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Ottawa, Ontario, Canada | SELF

Ottawa, Ontario, Canada | SELF
Band Alternative Folk


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"Penny Black Music"

"...Extremely effective and affecting (and) extremely competent...This is a hugely enjoyable album." - Penny Black Music

"Artist Mix Tapes (Canada)"

"...Their sound is subtle and subdued, beautifully crafted, so much so that it’s garnered them comparisons to Kurt Vile, Pink Floyd and Animal Collective." - Artist Mix Tapes

"8/10 - Soundblab"

"The whole thing flows together with a disarming sense of ease and grace....Orienteers won't shout or make much of a fuss to get your attention but they most certainly deserve it." - Soundblab

"10/10 - Rhythm & Booze (UK)"

"...Orienteers have created a majestic work of beauty, a hushed, slow paced languid affair that seduces, inspires and intoxicates, an album that not only deservers your full attention but also deserves your time to fully appreciate the captivating music they’ve produced here."

- Rhythm & Booze

"The Byke Rack (US)"

"There’s no denying their self titled album is going to turn a lot of heads their way...Orienteers have perfected the idea of abstract, ambient tones mixed with a rustic, aching Americana vibe...A meticulous and beautiful collection of hushed gems."
- The Byke Rack

"Popped Culture"

"Understated brilliance with subconscious salutes to their influences ...This album, with its’ hushed vocals and celestial soundscapes is truly unique ...They’ve found a niche and smacked it out of the ground..." - Popped Culture

"Verbal Rocket (UK)"

"A fascinating patchwork of an album, cohesive, understated and quite unlike anything else that I've heard this year so far..." Verbal Rocket (UK) - Verbal Rocket

"Trebuchet Magazine (Nov 2011)"

"Orienteers are the heavy-lidded lords of a sweet, sleepy land of achingly pretty melodies, peaceful reflection and fuzzy warmth. They seem to need very little to create a dreamlike haze of happy reverie, and thus are almost impossible to dislike..." - Trebuchet Magazine


Orienteers (s/t) - Fall, 2011 (Antique Room/self-released)
Staying Places - Sept, 2008 (Antique Room/self-released)



"Orienteers are the heavy-lidded lords of a sweet, sleepy land of achingly pretty melodies, peaceful reflection and fuzzy warmth... almost impossible to dislike." - Trebuchet Magazine

On the release of Orienteers' eponymous fall 2011 debut, the UK's Popped Culture proclaimed that Orienteers had "found a niche and smacked it out of the ground". But it took a while to get to this point.

In 2008, under the name That’s The Spirit, they released the album Staying Places to great critical acclaim, in the wake of which they opened for fellow indie dream-explorers the Flaming Lips and Metric, and played high-profile festivals like NXNE, CMW and Ottawa Bluesfest. Settling on a new name that they felt better reflected their penchant for writing about travel, Orienteers have penned an album that is quiet and sparse, but feels complete in and of itself, as it traverses the realm of psych and folk with utter aplomb, and has drawn comparisons to Sparklehorse, the Shins, Flaming Lips, Giant Sand, Belle and Sebastian, Simon and Garfunkel, The Byrds, and Spiritualized. However, the fact is that this four-piece truly sounds like no one else.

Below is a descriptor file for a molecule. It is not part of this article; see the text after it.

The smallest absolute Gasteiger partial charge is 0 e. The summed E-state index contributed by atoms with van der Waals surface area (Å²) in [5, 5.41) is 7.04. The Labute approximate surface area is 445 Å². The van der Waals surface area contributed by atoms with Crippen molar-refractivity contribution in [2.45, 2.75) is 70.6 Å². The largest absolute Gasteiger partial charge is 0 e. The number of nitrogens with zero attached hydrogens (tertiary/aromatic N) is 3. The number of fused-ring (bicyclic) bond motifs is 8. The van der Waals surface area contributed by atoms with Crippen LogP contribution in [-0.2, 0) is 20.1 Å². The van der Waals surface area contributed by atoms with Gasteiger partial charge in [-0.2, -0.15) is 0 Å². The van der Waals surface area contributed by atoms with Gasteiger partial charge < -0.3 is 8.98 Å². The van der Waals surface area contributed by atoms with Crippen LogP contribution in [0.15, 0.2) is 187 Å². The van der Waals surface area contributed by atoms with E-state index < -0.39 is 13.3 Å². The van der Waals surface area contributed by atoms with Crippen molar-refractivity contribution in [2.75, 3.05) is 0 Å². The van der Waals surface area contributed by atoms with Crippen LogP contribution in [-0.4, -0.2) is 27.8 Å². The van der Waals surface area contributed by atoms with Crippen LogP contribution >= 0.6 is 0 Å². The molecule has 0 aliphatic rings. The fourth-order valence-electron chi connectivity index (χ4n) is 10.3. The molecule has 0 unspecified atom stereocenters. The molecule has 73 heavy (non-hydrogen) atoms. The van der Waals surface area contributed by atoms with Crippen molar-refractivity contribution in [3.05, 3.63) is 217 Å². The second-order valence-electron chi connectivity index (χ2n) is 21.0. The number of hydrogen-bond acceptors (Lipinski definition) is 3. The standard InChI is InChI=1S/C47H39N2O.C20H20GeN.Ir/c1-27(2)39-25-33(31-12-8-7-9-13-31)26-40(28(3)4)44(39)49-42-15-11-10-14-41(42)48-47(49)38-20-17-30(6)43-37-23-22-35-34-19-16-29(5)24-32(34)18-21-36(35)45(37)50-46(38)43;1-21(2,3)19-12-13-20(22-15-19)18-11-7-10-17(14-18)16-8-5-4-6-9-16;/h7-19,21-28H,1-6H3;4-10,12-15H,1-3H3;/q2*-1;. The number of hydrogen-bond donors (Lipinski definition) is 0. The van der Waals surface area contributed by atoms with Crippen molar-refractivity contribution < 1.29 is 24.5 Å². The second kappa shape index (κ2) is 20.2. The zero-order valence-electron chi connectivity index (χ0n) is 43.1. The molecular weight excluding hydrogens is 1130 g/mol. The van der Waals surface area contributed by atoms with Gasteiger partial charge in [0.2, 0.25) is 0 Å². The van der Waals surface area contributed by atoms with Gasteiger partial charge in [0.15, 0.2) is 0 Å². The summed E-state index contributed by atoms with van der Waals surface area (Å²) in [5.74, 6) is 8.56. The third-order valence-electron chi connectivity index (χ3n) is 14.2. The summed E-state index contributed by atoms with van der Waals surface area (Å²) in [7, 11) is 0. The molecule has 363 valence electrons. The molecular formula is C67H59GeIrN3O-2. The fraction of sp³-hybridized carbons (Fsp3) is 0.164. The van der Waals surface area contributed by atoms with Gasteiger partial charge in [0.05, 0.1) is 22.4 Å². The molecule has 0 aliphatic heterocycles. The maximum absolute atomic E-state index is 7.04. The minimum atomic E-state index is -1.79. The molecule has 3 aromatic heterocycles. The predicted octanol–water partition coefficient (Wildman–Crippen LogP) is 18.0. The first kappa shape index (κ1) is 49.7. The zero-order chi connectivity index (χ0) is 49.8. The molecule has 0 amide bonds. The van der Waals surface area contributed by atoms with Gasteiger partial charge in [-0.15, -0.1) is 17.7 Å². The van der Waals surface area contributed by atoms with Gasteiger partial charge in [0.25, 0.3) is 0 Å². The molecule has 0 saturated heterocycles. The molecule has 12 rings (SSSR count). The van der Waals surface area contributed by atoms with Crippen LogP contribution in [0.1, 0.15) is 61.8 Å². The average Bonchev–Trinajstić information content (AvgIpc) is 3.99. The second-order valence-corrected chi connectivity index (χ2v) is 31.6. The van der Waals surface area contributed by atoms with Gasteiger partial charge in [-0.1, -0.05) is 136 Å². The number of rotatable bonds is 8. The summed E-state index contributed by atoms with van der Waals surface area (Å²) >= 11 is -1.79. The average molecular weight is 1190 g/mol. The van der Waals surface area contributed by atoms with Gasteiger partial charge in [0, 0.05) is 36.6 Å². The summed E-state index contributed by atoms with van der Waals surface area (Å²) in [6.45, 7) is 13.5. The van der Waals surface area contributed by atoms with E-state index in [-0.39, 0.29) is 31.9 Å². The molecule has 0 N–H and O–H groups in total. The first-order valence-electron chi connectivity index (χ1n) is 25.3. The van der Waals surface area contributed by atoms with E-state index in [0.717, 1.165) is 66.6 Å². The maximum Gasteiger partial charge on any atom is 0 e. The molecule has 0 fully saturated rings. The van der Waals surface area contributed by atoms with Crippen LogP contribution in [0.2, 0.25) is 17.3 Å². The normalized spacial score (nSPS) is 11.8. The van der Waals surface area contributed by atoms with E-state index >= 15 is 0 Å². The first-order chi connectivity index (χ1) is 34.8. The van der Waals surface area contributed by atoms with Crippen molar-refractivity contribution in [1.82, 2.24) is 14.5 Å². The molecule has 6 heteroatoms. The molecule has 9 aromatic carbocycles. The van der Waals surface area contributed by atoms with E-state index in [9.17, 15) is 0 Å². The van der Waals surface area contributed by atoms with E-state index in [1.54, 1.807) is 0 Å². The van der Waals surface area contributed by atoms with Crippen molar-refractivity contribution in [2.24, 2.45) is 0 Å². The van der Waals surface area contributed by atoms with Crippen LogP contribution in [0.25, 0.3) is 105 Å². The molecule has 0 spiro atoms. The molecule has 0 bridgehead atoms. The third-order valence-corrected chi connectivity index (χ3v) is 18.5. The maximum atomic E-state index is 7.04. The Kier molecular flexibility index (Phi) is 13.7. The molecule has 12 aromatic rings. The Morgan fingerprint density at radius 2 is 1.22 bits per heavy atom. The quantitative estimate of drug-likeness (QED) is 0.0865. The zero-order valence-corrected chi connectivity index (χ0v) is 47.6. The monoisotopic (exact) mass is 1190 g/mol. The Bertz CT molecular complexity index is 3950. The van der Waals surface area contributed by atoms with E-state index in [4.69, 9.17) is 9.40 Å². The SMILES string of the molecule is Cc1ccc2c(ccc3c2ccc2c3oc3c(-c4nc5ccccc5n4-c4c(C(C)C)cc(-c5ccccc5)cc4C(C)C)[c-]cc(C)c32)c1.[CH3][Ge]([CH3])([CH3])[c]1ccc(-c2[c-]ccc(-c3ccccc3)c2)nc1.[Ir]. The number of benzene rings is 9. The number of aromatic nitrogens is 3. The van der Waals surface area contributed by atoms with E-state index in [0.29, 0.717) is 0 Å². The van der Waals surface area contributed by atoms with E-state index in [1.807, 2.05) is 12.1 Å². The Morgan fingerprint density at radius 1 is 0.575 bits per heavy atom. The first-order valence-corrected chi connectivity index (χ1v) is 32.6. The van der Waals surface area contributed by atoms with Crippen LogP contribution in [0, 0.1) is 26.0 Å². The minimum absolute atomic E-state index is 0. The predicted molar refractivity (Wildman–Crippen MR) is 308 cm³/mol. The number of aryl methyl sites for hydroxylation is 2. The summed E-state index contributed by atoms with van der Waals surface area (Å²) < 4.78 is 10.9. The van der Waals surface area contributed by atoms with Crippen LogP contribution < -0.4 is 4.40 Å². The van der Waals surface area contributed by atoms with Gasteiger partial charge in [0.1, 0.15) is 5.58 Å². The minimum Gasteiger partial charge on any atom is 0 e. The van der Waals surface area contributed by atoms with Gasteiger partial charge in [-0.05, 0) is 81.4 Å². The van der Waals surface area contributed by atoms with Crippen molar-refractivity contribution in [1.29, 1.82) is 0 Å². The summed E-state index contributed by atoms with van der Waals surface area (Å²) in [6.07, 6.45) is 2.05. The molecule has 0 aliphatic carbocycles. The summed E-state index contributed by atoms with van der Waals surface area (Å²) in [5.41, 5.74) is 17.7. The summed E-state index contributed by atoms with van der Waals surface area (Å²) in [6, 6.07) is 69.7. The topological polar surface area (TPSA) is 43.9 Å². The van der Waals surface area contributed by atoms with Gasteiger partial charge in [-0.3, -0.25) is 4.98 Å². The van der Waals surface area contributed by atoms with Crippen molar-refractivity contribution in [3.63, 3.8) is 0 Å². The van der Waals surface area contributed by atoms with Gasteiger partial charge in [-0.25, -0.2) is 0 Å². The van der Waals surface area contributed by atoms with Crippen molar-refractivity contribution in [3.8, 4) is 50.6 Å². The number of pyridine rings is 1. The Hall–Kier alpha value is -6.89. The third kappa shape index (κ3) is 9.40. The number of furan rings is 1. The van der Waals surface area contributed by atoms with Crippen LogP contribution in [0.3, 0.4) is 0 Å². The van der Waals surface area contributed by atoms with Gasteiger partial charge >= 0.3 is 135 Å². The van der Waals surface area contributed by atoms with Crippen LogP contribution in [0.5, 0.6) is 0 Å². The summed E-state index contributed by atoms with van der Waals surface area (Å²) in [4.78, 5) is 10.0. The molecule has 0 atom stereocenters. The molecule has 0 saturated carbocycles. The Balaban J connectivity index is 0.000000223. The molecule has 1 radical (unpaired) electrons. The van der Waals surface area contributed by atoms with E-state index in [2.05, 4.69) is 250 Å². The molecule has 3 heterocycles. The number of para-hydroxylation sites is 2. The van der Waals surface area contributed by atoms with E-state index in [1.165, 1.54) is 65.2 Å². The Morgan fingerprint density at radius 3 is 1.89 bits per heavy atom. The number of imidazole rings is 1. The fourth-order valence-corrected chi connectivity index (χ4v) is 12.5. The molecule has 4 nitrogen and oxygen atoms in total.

Orienteering is defined as a cross-country race in which participants use a map and compass to navigate along checkpoints across unfamiliar terrain. In the case of Ottawa’s Orienteers, music is both navigational tool and terrain. The result is their unique brand of space-folk that seems less intent upon any sort of race, than it does with taking its time exploring the outer limits of an uncharted aural galaxy.

In 2011 they released the full-length, Orienteers (out via Antique Room), which in their own words, “…is a travel focused collection of fragile space-folk, layered with looping pedal-steel guitar, wind chime acoustics and warm blankets of bass and brush sticks.” On Orienteers, the experimental melancholia is heightened by countrified guitars, undulating synth and subdued vocals--all swirled into a melodic psychedelic dream, bolstered by solid song writing throughout. Speaking of song writing, we’ve been told that since adopting their new moniker, they’ve been writing at a furious pace.

In other words, expect Orienteers to be the first in a series of space-folk masterpieces. However, until the arrival of the next album, feel free to bask in the glory of the current release. And when they come to your town, be sure to catch the live act. Each delicate performance draws you in to a carefully composed world of sonic exploration.